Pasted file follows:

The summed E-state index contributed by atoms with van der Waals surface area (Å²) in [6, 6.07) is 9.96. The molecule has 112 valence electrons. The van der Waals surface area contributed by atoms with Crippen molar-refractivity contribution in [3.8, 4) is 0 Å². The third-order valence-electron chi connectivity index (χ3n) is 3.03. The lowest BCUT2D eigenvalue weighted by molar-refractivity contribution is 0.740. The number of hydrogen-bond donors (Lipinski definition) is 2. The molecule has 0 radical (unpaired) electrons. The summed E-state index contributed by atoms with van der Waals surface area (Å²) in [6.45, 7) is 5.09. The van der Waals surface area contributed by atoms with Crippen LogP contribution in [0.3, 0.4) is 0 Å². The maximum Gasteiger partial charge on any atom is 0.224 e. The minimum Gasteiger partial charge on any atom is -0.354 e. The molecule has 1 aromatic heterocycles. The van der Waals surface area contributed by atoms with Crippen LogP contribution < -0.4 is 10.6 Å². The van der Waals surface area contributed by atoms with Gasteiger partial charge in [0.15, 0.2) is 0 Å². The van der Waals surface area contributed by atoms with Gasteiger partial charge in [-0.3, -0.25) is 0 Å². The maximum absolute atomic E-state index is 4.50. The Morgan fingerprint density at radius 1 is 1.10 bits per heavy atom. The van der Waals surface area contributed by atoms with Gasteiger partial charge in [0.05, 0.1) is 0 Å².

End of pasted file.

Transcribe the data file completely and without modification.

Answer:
The summed E-state index contributed by atoms with van der Waals surface area (Å²) in [6, 6.07) is 9.96. The molecule has 112 valence electrons. The van der Waals surface area contributed by atoms with Crippen molar-refractivity contribution in [3.8, 4) is 0 Å². The third-order valence-electron chi connectivity index (χ3n) is 3.03. The lowest BCUT2D eigenvalue weighted by molar-refractivity contribution is 0.740. The number of hydrogen-bond donors (Lipinski definition) is 2. The molecule has 0 radical (unpaired) electrons. The summed E-state index contributed by atoms with van der Waals surface area (Å²) in [6.45, 7) is 5.09. The van der Waals surface area contributed by atoms with Crippen LogP contribution in [0.3, 0.4) is 0 Å². The maximum Gasteiger partial charge on any atom is 0.224 e. The minimum Gasteiger partial charge on any atom is -0.354 e. The molecule has 1 aromatic heterocycles. The van der Waals surface area contributed by atoms with Crippen LogP contribution < -0.4 is 10.6 Å². The van der Waals surface area contributed by atoms with Gasteiger partial charge in [0.15, 0.2) is 0 Å². The van der Waals surface area contributed by atoms with Gasteiger partial charge in [-0.3, -0.25) is 0 Å². The maximum absolute atomic E-state index is 4.50. The Morgan fingerprint density at radius 1 is 1.10 bits per heavy atom. The van der Waals surface area contributed by atoms with Gasteiger partial charge in [0.05, 0.1) is 0 Å².